Your EdTech product serves a range of users in different situations with different needs. That’s true even if your product is lean and focused. But as your user base and feature set grow over time, so too will the number of use cases you must account for in your UX design. Growth is a good thing. Yet when it comes to EdTech products, more use cases mean more complexity. And complexity is often the enemy of usability.
If you want to scale your product and preserve a streamlined UX, you’ll need to think carefully about how to design for multiple use cases without getting bogged down in feature bloat. The risks are real. If you default to churning out unique workflows for every new use case that pops up, you may wind up overcomplicating your product. If that happens, it won’t just create a more frustrating user experience in the short run. It could also stunt your product’s growth, innovation, and scalability in the long run.
The key to seamlessly managing multiple use cases? Start by clearly defining user goals, business objectives, and product priorities — then innovate within those parameters.
It’s Complicated: The Challenges of Incorporating Multiple Use Cases in Your EdTech Product
Your EdTech product is sure to accumulate new use cases as it grows and scales. That’s an expected aspect of any product’s life cycle. It’s true whether you start off with a lean MVP or a robust, feature-packed product.
As you grow your user base, collect customer feedback, and add more features, you’ll find that new use cases naturally present themselves. Those use cases may arise for a number of reasons, including different:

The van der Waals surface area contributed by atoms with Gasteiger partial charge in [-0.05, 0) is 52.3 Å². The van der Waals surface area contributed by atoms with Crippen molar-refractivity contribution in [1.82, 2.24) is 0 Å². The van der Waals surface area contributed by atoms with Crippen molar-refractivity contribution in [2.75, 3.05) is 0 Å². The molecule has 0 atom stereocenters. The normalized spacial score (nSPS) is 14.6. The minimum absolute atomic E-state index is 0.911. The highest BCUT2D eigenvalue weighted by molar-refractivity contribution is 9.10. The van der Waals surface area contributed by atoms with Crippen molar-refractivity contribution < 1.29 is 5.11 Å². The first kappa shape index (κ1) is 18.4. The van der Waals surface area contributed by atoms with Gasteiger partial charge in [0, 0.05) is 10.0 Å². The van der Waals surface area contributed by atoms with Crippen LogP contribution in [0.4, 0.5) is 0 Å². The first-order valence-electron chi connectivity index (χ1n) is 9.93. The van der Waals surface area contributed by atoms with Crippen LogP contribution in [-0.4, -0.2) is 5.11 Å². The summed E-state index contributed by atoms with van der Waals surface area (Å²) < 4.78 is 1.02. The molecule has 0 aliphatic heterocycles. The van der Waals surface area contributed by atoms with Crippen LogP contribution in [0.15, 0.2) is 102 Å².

- Types of users (i.e. students versus instructors versus administrators)
- Environments (i.e. in-class settings versus remote, asynchronous environments)
- Devices (i.e. desktop computers versus tablets or mobile phones)
- Tasks or assignments (i.e. proctored homework assignments versus timed homework assignments)
- Abilities (i.e. vision or hearing impairments)
As more and more use cases pop up, you’ll find that you have more and more complexities to incorporate into your product’s design. At best, that may mean a less intuitive user experience. At worst, you may find your team struggling to prioritize appropriately.
If you’re rushing to fold in each new use case without first stopping to think critically about how it fits into your product big picture, you have a problem. You’re likely to see design sprints spiral into weeks of exploration without a clear end goal — and, ultimately, sink time and energy into features you don’t really need.
For example, let’s say one of your most vocal power users lets you know they have a pressing need (or use case) that your existing product doesn’t support. They want you to know you need to do something about it — and they may even tell you exactly what they think the right solution ought to be. From this one user’s perspective, at least, a new feature is a must-have. And because they are a loyal power-user, they have your ear — as well as your attention.
What do you do next?
If your first instinct is to slot the new feature into your product roadmap as quickly as possible, it’s time to hit pause. Is your power user’s problem really representative of other users? To what extent is it an actual barrier for those users versus a nice-to-have? Is your power user’s proposed solution really the right way to tackle the problem? And how would this new feature support your business goals? You can’t make a strategic decision until you’ve answered those questions.